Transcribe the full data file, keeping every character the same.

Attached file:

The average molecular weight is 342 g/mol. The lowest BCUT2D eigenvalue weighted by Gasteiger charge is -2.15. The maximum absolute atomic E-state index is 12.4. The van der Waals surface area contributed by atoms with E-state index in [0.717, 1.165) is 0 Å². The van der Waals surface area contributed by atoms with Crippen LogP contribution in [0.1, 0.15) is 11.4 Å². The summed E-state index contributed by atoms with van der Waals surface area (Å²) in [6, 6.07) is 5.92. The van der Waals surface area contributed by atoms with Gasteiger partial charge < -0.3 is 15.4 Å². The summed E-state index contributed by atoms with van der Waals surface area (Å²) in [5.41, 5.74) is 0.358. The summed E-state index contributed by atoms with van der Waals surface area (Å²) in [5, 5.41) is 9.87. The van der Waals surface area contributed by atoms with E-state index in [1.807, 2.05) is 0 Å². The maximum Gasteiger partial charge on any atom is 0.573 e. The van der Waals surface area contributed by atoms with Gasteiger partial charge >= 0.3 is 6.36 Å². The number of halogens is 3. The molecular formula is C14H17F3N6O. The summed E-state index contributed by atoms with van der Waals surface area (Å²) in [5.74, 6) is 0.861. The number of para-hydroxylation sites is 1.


The average molecular weight is 342 g/mol. The lowest BCUT2D eigenvalue weighted by Gasteiger charge is -2.15. The maximum absolute atomic E-state index is 12.4. The van der Waals surface area contributed by atoms with E-state index in [0.717, 1.165) is 0 Å². The van der Waals surface area contributed by atoms with Crippen LogP contribution in [0.1, 0.15) is 11.4 Å². The summed E-state index contributed by atoms with van der Waals surface area (Å²) in [6, 6.07) is 5.92. The van der Waals surface area contributed by atoms with Gasteiger partial charge < -0.3 is 15.4 Å². The summed E-state index contributed by atoms with van der Waals surface area (Å²) in [5.41, 5.74) is 0.358. The summed E-state index contributed by atoms with van der Waals surface area (Å²) in [5, 5.41) is 9.87. The van der Waals surface area contributed by atoms with E-state index in [1.807, 2.05) is 0 Å². The maximum Gasteiger partial charge on any atom is 0.573 e. The van der Waals surface area contributed by atoms with Gasteiger partial charge >= 0.3 is 6.36 Å². The number of halogens is 3. The molecular formula is C14H17F3N6O. The summed E-state index contributed by atoms with van der Waals surface area (Å²) in [5.74, 6) is 0.861. The number of para-hydroxylation sites is 1.